A key reason our baseline forecast is more reflation than inflation, at least for the next couple of years, is the strong relationship between inflation and unemployment. Currently, there are ~10 million more people unemployed than there were before the pandemic. Additionally, there are an estimated 4 million more people who became frustrated finding work and stopped looking. These workers are not considered part of the labor pool by the government. While the official unemployment rate was 6.3% in January, a more realistic estimate is probably closer to 8.3%, according to Harvard University economist Jason Furman. Before the pandemic, the unemployment rate reached 3.5%, but inflation remained below the Federal Reserve’s 2% target. It’s possible the economy was on the brink of a severe bout of inflation at that time, but we’ll never know. In fact, since the early 1990s, every time unemployment has reached levels where inflation could have asserted itself, a market or exogenous event pushed unemployment levels higher. In the early 1990’s it was the Savings & Loan Crisis cratering commercial real estate prices; in the early 2000’s it was the Dot-com bust; in 2008, it was the Global Financial Crisis; and last year, it was COVID-19.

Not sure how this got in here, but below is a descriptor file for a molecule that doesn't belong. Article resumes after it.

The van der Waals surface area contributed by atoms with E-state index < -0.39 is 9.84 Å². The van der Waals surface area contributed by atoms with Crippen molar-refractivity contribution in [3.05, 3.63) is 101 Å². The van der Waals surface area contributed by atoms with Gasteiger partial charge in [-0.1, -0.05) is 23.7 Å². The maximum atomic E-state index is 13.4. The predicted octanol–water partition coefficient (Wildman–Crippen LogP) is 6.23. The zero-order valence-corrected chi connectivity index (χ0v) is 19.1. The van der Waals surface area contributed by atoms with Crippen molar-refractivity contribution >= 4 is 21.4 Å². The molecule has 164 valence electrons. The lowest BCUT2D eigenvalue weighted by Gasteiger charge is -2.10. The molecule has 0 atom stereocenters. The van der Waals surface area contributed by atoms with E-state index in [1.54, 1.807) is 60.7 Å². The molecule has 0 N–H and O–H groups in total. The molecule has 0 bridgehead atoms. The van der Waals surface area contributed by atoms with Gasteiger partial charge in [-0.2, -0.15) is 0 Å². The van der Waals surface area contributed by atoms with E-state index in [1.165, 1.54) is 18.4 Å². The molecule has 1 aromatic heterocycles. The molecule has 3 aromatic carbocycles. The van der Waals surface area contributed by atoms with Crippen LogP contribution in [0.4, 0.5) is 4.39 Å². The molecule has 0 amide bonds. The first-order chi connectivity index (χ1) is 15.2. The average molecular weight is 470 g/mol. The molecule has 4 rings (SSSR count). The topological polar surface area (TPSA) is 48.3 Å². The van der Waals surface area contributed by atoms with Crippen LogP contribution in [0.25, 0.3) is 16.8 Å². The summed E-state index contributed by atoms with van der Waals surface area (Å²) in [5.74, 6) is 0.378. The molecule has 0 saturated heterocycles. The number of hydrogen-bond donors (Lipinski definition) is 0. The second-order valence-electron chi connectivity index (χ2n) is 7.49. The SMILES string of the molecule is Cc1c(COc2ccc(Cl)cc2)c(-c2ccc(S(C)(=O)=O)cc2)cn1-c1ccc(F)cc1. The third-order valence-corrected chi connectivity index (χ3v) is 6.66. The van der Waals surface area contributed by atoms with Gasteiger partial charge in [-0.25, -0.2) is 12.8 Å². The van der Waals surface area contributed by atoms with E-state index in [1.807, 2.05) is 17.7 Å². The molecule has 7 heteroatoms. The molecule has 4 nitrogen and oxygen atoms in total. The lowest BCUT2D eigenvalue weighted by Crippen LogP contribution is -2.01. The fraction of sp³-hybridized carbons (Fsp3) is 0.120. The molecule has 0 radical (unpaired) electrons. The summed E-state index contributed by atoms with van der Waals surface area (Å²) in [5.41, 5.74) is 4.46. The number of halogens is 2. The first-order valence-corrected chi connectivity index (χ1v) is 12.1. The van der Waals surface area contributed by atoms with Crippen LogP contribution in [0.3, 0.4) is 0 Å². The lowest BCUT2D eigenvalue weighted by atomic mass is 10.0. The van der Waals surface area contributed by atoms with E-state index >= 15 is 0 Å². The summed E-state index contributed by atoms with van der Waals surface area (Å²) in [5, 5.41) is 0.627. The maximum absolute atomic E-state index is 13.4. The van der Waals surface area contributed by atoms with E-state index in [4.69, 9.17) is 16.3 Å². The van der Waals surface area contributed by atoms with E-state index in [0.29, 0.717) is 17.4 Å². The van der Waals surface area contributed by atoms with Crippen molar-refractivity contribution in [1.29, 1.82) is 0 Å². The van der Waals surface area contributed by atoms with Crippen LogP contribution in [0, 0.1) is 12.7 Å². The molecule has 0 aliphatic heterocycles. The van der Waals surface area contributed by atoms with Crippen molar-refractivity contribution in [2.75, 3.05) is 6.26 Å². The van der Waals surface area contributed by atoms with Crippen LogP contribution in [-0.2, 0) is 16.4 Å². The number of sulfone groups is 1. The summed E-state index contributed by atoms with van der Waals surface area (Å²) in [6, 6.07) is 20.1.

Source: BCA Research
Currently, the labor market has enormous slack, and it will likely take years of job creation to re-employ all of the people who lost their jobs during the last year. In the absence of a tight labor market, widespread wage inflation should remain muted as employers (on average) will not be forced to raise wages to retain or attract talent. Low levels of unemployment and rising wages can certainly cause inflation, but unfortunately, the economy is a long way from that condition.
Bottom Line: While inflation expectations have increased, they are not yet at a level that forces the Federal Reserve’s hand to raise interest rates. Inflation readings will rise in the coming months, but the Fed has already said it will view the spike as transitory and will not raise interest rates in response. The inflationary pulse may lead to a repricing of risk assets, but we currently believe any such setback will be temporary. The current reflationary Goldilocks conditions provide a tailwind to risk assets, but it won’t last forever. Moreover, the threat of sustainably high inflation (i.e., inflation that would cause the Fed to taper their $120 billion per month asset purchasing program and raise interest rates) in the coming years is non-trivial. Hence, investors need to prepare their investment portfolios for a broader set of potential outcomes. Traditional fixed-income investments look particularly vulnerable as the Fed has clearly stated it will accept inflation that exceeds its 2% target to compensate for past shortfalls.